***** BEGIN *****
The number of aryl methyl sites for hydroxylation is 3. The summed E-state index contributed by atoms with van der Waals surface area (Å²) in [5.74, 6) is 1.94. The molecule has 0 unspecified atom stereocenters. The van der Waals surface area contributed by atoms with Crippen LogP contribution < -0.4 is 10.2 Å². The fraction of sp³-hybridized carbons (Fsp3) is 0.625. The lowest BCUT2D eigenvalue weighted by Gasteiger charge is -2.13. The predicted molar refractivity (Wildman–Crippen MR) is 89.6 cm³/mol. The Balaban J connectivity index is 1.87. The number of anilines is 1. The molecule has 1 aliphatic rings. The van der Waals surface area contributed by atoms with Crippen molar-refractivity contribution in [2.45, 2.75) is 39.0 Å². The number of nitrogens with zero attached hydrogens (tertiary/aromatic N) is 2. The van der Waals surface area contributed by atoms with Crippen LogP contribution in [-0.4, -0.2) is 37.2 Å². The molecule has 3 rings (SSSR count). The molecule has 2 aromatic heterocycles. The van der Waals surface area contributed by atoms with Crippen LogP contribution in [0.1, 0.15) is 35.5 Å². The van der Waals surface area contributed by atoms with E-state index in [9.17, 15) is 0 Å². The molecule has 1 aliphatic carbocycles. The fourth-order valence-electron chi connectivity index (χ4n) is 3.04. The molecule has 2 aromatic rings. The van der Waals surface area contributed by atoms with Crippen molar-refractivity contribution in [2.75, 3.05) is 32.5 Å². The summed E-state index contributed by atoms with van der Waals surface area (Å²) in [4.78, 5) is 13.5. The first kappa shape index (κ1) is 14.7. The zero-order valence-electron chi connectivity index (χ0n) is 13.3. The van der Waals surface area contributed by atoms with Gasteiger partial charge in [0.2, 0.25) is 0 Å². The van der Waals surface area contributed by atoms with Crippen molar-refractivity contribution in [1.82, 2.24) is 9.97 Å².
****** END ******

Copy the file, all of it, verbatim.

The number of aryl methyl sites for hydroxylation is 3. The summed E-state index contributed by atoms with van der Waals surface area (Å²) in [5.74, 6) is 1.94. The molecule has 0 unspecified atom stereocenters. The van der Waals surface area contributed by atoms with Crippen LogP contribution < -0.4 is 10.2 Å². The fraction of sp³-hybridized carbons (Fsp3) is 0.625. The lowest BCUT2D eigenvalue weighted by Gasteiger charge is -2.13. The predicted molar refractivity (Wildman–Crippen MR) is 89.6 cm³/mol. The Balaban J connectivity index is 1.87. The number of anilines is 1. The molecule has 1 aliphatic rings. The van der Waals surface area contributed by atoms with Crippen molar-refractivity contribution in [2.45, 2.75) is 39.0 Å². The number of nitrogens with zero attached hydrogens (tertiary/aromatic N) is 2. The van der Waals surface area contributed by atoms with Crippen LogP contribution in [-0.4, -0.2) is 37.2 Å². The molecule has 3 rings (SSSR count). The molecule has 2 aromatic heterocycles. The van der Waals surface area contributed by atoms with Crippen LogP contribution in [0.1, 0.15) is 35.5 Å². The van der Waals surface area contributed by atoms with E-state index in [9.17, 15) is 0 Å². The molecule has 1 aliphatic carbocycles. The fourth-order valence-electron chi connectivity index (χ4n) is 3.04. The molecule has 2 aromatic rings. The van der Waals surface area contributed by atoms with Crippen molar-refractivity contribution in [2.75, 3.05) is 32.5 Å². The summed E-state index contributed by atoms with van der Waals surface area (Å²) in [4.78, 5) is 13.5. The first kappa shape index (κ1) is 14.7. The zero-order valence-electron chi connectivity index (χ0n) is 13.3. The van der Waals surface area contributed by atoms with Gasteiger partial charge in [0.2, 0.25) is 0 Å². The van der Waals surface area contributed by atoms with Crippen molar-refractivity contribution in [1.82, 2.24) is 9.97 Å².